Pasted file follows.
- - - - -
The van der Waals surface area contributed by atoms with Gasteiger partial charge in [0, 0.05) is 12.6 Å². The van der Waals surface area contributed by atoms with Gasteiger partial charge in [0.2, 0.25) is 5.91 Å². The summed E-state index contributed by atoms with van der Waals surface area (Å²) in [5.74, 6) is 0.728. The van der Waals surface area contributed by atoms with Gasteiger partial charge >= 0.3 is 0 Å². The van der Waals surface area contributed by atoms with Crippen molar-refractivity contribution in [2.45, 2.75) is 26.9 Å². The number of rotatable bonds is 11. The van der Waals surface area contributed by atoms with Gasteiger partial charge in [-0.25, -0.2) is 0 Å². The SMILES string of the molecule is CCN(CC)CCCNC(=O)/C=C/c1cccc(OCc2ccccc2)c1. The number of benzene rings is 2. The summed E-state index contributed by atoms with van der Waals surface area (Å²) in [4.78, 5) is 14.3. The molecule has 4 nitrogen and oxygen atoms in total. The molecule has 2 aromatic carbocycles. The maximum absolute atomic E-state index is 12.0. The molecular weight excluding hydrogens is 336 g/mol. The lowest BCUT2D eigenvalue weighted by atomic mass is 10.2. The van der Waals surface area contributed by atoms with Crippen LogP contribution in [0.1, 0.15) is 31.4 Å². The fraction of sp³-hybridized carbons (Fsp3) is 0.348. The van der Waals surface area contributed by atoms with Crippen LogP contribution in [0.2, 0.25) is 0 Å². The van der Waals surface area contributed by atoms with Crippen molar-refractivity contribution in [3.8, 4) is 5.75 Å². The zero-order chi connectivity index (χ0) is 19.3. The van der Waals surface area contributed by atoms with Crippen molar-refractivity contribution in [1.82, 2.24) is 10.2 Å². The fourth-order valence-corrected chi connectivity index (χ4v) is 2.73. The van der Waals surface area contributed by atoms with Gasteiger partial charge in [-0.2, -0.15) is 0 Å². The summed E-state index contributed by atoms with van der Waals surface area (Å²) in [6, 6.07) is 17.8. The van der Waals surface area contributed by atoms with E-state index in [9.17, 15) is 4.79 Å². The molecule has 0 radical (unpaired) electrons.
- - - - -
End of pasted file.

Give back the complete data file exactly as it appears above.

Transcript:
The van der Waals surface area contributed by atoms with Gasteiger partial charge in [0, 0.05) is 12.6 Å². The van der Waals surface area contributed by atoms with Gasteiger partial charge in [0.2, 0.25) is 5.91 Å². The summed E-state index contributed by atoms with van der Waals surface area (Å²) in [5.74, 6) is 0.728. The van der Waals surface area contributed by atoms with Gasteiger partial charge >= 0.3 is 0 Å². The van der Waals surface area contributed by atoms with Crippen molar-refractivity contribution in [2.45, 2.75) is 26.9 Å². The number of rotatable bonds is 11. The van der Waals surface area contributed by atoms with Gasteiger partial charge in [-0.25, -0.2) is 0 Å². The SMILES string of the molecule is CCN(CC)CCCNC(=O)/C=C/c1cccc(OCc2ccccc2)c1. The number of benzene rings is 2. The summed E-state index contributed by atoms with van der Waals surface area (Å²) in [4.78, 5) is 14.3. The molecule has 4 nitrogen and oxygen atoms in total. The molecule has 2 aromatic carbocycles. The maximum absolute atomic E-state index is 12.0. The molecular weight excluding hydrogens is 336 g/mol. The lowest BCUT2D eigenvalue weighted by atomic mass is 10.2. The van der Waals surface area contributed by atoms with Crippen LogP contribution in [0.1, 0.15) is 31.4 Å². The fraction of sp³-hybridized carbons (Fsp3) is 0.348. The van der Waals surface area contributed by atoms with Crippen LogP contribution in [0.2, 0.25) is 0 Å². The van der Waals surface area contributed by atoms with Crippen molar-refractivity contribution in [3.8, 4) is 5.75 Å². The zero-order chi connectivity index (χ0) is 19.3. The van der Waals surface area contributed by atoms with Crippen molar-refractivity contribution in [1.82, 2.24) is 10.2 Å². The fourth-order valence-corrected chi connectivity index (χ4v) is 2.73. The van der Waals surface area contributed by atoms with Gasteiger partial charge in [-0.2, -0.15) is 0 Å². The summed E-state index contributed by atoms with van der Waals surface area (Å²) in [6, 6.07) is 17.8. The van der Waals surface area contributed by atoms with E-state index in [9.17, 15) is 4.79 Å². The molecule has 0 radical (unpaired) electrons.